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Whose Side Are They On? A Judge Stops the SEC From Harming Investors
Overhyped IPOs were one of main drivers of the dot-com bubble. Major investment banks, looking to get business down the road, had their research analysts write "fraudulent research reports" that contained "exaggerated or unwarranted claims about the covered companies and/or contained opinions for which there were no reasonable bases," according to the Securities and Exchange Commission.
To address this problem, the SEC entered into a 2003 settlement with 10 investment banks, among them Goldman Sachs (GS), Morgan Stanley (MS), the Merrill Lynch unit of Bank of America (BAC), and the since-deceased Bear Stearns and Lehman Brothers. The settlement included both monetary penalties and structural reforms.
The settlement's structural reforms were all aimed at insulating the research analysts from the investment bankers in order to promote accurate research. The "firewall" the reforms created was the core protection for investors going forward. On August 3 of last year, however, the SEC and the banks asked District Court Judge William H. Pauley III to modify the settlement in several ways, including tearing down the firewall. While granting most of the proposed modifications, Judge Pauley refused to go along with the firewall deconstruction, noting, "it would be . . . contrary to the public interest."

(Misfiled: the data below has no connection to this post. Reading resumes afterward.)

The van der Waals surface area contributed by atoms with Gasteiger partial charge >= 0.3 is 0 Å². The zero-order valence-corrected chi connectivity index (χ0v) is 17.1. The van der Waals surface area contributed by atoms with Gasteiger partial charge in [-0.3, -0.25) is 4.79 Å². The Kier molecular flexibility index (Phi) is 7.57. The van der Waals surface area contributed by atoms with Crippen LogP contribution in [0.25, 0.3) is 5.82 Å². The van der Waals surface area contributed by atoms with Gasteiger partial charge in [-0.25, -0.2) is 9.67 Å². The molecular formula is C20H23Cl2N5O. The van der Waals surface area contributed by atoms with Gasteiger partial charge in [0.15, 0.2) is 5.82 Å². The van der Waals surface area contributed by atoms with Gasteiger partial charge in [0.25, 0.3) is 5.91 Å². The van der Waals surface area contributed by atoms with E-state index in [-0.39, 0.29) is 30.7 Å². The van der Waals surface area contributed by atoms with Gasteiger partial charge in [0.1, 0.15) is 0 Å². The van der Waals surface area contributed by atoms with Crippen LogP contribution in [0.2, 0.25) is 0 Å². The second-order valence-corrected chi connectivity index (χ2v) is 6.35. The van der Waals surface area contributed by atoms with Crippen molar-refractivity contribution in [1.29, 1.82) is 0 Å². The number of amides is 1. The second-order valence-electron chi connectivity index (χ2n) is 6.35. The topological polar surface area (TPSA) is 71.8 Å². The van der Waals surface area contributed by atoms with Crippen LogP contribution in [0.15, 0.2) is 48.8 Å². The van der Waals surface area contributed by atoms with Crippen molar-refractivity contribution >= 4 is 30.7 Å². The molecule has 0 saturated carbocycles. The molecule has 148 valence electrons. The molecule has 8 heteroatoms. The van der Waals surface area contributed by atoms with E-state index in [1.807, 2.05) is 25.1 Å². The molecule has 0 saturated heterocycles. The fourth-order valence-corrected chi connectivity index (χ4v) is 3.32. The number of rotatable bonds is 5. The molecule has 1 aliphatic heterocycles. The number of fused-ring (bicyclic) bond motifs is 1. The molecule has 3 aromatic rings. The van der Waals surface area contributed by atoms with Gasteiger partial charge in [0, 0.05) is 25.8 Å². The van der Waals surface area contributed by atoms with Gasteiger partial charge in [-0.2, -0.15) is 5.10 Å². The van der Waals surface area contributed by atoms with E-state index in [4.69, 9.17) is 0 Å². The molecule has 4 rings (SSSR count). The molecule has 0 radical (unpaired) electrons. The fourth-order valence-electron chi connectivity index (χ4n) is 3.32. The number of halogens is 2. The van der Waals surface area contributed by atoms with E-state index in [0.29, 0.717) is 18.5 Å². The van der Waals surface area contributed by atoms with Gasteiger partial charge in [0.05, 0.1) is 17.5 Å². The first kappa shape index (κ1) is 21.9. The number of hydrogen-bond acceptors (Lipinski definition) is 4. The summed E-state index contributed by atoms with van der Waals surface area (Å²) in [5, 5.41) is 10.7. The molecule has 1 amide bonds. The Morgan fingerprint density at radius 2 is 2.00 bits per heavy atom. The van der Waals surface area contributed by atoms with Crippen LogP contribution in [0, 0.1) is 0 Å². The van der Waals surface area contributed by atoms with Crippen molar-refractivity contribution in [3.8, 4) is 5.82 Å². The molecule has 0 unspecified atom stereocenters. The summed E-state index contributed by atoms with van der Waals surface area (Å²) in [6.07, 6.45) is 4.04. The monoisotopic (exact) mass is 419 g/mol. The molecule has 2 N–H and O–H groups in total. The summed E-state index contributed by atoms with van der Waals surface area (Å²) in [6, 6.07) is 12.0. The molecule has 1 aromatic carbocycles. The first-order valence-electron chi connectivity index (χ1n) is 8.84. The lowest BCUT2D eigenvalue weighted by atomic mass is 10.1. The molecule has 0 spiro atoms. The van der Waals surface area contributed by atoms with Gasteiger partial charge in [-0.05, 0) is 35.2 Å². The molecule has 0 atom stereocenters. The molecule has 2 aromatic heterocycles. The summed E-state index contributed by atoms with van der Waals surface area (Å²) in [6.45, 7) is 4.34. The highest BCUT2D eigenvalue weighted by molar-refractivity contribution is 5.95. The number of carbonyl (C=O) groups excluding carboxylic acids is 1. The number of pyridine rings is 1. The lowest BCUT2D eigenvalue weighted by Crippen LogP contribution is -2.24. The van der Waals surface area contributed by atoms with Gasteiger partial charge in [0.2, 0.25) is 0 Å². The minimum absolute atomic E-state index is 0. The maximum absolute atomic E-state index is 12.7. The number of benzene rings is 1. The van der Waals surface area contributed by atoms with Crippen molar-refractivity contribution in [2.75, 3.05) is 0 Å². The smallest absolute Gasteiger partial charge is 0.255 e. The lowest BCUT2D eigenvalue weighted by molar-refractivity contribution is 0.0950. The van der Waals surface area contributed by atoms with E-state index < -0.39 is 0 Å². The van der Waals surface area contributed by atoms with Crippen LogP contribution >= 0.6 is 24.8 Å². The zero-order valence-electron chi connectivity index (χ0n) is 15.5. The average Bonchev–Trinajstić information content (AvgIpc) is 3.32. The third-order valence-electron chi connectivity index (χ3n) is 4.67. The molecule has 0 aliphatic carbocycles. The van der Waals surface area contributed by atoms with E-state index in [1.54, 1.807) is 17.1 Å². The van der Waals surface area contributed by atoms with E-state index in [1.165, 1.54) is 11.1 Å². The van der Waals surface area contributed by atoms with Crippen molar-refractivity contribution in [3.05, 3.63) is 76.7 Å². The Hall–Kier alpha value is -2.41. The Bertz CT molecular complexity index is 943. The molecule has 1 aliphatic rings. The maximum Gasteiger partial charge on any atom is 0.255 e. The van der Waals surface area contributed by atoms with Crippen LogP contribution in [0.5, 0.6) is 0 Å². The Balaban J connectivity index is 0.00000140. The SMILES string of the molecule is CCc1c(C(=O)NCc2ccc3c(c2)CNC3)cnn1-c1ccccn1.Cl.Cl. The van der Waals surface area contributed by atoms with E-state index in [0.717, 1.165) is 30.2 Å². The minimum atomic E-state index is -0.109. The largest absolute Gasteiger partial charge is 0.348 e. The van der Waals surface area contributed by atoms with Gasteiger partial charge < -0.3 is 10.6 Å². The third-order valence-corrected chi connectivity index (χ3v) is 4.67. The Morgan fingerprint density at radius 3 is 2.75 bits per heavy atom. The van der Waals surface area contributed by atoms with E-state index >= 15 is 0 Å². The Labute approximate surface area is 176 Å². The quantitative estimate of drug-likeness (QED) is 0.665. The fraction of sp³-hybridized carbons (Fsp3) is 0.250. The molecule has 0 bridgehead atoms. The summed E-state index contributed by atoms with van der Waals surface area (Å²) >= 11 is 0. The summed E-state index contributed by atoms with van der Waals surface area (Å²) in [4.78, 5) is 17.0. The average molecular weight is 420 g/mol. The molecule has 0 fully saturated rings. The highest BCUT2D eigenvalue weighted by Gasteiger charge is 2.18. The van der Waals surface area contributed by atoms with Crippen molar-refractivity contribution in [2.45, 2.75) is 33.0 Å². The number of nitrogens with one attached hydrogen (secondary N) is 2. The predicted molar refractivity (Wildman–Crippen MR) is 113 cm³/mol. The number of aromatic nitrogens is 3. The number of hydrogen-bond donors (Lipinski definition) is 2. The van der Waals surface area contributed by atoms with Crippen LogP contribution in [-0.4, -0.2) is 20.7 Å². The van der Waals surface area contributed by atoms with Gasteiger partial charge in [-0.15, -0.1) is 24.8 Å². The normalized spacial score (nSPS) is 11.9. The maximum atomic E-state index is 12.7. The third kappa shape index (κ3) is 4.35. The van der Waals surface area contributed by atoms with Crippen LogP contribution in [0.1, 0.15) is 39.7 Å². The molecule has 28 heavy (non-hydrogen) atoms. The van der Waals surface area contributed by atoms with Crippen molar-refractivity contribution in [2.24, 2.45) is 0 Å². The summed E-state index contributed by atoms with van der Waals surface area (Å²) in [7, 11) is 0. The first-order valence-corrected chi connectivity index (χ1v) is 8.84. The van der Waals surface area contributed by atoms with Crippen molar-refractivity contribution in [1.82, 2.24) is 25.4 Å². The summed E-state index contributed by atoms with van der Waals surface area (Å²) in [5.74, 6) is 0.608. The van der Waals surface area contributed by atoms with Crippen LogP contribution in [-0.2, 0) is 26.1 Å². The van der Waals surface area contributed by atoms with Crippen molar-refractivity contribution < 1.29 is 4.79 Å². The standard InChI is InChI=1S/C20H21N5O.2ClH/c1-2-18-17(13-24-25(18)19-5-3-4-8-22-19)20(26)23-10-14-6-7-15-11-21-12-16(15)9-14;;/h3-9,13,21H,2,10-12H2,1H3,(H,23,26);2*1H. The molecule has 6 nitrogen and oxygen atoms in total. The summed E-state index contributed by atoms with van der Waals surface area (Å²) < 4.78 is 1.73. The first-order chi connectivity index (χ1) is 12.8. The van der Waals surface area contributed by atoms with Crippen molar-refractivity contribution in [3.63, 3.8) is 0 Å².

As the Wall Street Journal's reported, the SEC and the banks claim that the Financial Industry Regulatory Authority, FINRA, has enforced sufficiently protective rules that the firewall part of the agreement is no longer needed. The problem with that argument is that FINRA is a regulator set up and run by the firms it regulates, and it has already been criticized for failing to catch problems like Madoff's Ponzi scheme and for uneven enforcement within its own ranks. Unlike a government regulator, FINRA can change its regulations with relative ease, and its enforcement of them is not subject to significant public oversight. Plus, FINRA's chief enforcer has just resigned!
With all the recent news of the SEC's failure to defend investors -- whether it's about the SEC's role in "regulating" Lehman, or Federal District Court Judge Jed Rakoff's rejection and ultimately reluctant approval of a settlement between the SEC and Bank of America, or this recent situation -- taxpayers and investors have to wonder what's going on.
And in the Business of Law:
The SEC takes enforcement action, accusing a South Carolina Lawyer of fleecing his clients of $35 million.
The Department of Justice does, too, prosecuting 40 people -- including two Texas lawyers -- in a $20 million mortgage-fraud case.
Cadwalader, Wickersham & Taft picked up three partners from Proskauer Rose.
Another lawyer leaves practice for baking, though this time it's for "Caveman Cookies" instead of cupcakes.